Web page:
Not until everyone has access
“[Digital textbooks are a] good idea for many, but not so good for students [who] do not have computer/online access outside of the school. We have both hard copy and online [textbooks] available, which is how it should be until access is guaranteed [for] all.” —C. Smith, National Board Certified Teacher
“I am an administrator in the largest high school in Kansas—poverty level in the student population is around 70 percent—[and] the [idea] of textbooks being exclusively digital is far from practical. Students do not have the means to acquire the technology device necessary to facilitate digital content—[and] unless publishers have shifted their pricing structure, there is no cost advantage to going digital, while still paying the same price or an annual fee that is nearly the same.
“There isn’t an infrastructure in place for a district of 50,000 students to support the technology needs a digital dispersement would require. The mobility of students in an urban district induces a level of unexpected relocation that makes inventory of equipment extremely unpractical. Not a good idea to impose on districts.” —Steven Shook, assistant principal, IB coordinator, Wichita High School East, Wichita, Kan.
“For schools where students have iPods, laptops, eReaders, etc., that go home with [the students] at the end of the day, this is great—but not all students/schools have that option. I still have students who cannot afford a computer at home, much less a portable device. If a student has homework and needs to use the textbook to do it, this poses a problem for them and for the schools. These devices are costly for parents and/or schools to purchase and replace. I am not in favor of this.” —Paula Metz
Pedagogy comes first
“Schools and teachers must learn more about the pedagogy that supports learning from digital tools. Also, is it possible to put in some form of regulation of cost? School districts can easily go into debt just keeping up with the textbook demand related to the Common Core State Standards.” —Carolyn J. Evans, chief academic officer, Grand Rapids Public Schools, Mich.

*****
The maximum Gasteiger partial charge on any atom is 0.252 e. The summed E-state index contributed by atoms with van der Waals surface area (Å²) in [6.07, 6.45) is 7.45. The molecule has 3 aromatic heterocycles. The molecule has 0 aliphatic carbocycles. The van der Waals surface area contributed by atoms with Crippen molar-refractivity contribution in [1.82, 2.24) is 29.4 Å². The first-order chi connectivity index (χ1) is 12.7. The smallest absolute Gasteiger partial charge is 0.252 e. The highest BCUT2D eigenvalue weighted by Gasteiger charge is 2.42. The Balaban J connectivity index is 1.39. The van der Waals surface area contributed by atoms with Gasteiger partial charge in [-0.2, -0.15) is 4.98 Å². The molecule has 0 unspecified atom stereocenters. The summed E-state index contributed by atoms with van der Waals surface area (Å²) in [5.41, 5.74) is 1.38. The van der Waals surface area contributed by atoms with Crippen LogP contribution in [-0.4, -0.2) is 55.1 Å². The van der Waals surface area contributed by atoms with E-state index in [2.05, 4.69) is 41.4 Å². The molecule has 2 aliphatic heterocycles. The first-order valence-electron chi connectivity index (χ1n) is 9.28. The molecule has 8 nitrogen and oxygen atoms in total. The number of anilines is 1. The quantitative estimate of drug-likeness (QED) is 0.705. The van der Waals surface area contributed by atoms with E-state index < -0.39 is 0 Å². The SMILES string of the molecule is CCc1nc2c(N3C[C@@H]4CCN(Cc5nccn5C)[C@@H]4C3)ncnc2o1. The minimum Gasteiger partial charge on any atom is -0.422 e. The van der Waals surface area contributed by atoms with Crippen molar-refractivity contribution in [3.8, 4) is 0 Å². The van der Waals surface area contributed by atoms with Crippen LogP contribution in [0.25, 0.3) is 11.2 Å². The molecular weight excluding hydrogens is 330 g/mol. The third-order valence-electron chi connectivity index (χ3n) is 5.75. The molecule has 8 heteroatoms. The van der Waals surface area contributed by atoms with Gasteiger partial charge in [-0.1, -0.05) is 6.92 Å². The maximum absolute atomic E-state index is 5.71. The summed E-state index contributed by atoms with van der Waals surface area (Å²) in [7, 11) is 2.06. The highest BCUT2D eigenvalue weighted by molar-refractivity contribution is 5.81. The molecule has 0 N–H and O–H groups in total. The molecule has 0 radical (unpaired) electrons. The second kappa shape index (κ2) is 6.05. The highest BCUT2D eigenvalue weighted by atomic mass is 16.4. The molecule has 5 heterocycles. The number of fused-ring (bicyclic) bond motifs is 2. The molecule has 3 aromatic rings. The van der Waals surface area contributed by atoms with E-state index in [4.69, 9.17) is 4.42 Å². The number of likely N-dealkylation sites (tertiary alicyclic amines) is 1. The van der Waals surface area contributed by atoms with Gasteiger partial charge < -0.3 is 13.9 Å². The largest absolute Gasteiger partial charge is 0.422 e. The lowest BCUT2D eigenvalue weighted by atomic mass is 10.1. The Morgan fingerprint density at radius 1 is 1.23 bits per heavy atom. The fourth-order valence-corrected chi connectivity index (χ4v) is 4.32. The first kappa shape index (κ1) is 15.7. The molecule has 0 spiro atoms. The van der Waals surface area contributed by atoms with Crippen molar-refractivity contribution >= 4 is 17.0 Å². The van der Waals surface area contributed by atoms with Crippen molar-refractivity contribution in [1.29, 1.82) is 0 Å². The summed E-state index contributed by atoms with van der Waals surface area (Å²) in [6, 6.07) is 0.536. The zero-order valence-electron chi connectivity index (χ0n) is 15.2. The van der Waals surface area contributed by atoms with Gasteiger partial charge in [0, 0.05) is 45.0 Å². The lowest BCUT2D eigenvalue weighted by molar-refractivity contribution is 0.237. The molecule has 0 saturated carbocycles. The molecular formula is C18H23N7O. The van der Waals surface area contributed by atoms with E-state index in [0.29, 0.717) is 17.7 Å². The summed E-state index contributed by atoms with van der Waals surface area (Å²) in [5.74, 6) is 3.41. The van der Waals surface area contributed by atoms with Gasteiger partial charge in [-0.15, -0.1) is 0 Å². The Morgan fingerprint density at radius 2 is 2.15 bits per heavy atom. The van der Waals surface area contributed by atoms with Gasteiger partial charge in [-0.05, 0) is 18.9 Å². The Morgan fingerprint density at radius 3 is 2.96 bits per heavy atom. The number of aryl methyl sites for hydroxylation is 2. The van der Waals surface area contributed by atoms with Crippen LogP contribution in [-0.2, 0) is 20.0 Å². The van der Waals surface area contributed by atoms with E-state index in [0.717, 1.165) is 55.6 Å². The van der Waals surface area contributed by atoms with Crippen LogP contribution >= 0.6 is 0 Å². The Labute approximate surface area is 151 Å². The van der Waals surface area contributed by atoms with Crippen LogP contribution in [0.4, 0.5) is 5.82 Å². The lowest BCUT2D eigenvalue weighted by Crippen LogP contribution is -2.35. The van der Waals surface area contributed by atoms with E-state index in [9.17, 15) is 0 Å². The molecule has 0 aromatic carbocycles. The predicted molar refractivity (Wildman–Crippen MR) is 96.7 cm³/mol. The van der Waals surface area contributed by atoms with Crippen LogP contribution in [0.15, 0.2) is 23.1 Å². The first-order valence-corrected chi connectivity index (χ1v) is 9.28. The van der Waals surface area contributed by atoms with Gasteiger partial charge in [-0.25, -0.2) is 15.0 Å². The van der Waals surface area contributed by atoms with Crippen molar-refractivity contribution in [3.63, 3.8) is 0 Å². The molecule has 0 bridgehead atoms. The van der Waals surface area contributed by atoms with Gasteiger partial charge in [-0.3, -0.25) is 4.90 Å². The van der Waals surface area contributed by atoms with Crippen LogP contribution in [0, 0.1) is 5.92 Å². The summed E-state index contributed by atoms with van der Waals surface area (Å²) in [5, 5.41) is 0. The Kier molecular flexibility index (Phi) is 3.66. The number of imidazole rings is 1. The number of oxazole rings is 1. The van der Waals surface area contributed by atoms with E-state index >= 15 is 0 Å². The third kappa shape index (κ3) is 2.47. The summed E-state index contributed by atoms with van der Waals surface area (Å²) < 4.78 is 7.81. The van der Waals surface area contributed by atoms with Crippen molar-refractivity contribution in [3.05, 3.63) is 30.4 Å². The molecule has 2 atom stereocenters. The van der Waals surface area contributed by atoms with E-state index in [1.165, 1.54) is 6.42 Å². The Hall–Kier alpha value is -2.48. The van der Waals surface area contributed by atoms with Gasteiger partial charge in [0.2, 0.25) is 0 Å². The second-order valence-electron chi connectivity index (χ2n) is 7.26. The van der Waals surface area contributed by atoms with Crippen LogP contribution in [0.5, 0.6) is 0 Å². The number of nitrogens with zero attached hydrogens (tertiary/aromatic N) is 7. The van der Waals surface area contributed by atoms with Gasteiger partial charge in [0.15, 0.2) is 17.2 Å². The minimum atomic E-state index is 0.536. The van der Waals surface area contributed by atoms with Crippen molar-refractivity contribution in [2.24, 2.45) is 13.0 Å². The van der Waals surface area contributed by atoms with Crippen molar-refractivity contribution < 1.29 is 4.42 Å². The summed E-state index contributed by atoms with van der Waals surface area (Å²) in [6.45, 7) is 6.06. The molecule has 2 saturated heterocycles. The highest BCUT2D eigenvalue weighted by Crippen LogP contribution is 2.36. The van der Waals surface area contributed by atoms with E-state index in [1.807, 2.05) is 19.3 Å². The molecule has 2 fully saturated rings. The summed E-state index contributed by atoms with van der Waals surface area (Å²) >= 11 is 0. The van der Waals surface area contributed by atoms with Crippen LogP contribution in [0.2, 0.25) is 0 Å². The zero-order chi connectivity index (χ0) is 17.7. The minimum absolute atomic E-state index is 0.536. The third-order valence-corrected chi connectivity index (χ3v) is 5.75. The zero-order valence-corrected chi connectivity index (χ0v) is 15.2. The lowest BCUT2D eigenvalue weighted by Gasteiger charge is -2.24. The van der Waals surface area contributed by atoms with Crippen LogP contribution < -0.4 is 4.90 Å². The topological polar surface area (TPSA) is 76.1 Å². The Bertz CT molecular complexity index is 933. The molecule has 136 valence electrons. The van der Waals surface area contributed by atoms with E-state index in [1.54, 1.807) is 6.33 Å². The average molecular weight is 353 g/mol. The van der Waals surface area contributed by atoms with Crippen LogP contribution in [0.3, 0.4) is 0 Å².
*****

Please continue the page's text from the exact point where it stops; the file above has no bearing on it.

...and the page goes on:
“Who is teaching the teachers and students how to evaluate the resources; are they accurate? Have they been self-published, and, therefore, not edited or fact checked? Is the author an expert? Are students prepared to read ‘critically’ online for details? Are teachers prepared to detect plagiarized work, so easy with digitized text? Who in the school has the expertise to help with this? A good school librarian? … Well, that is, if the school has a school librarian. Sadly, I believe this is a huge missing piece. [It] reminds me of the way schools ran out and spent thousands of dollars on computers but never trained any of the teachers on [the] best ways to use them. Many of those computers sat untouched for a very long time. Some called them ‘boat anchors.’ Let’s prioritize and think it through this time. It is an idea whose time has come, but bring in some creative thinkers to determine how to pull it off.” —Sandy Kelly, LMS-NBCT, library media teacher, Carlisle School, Carlisle, Mass.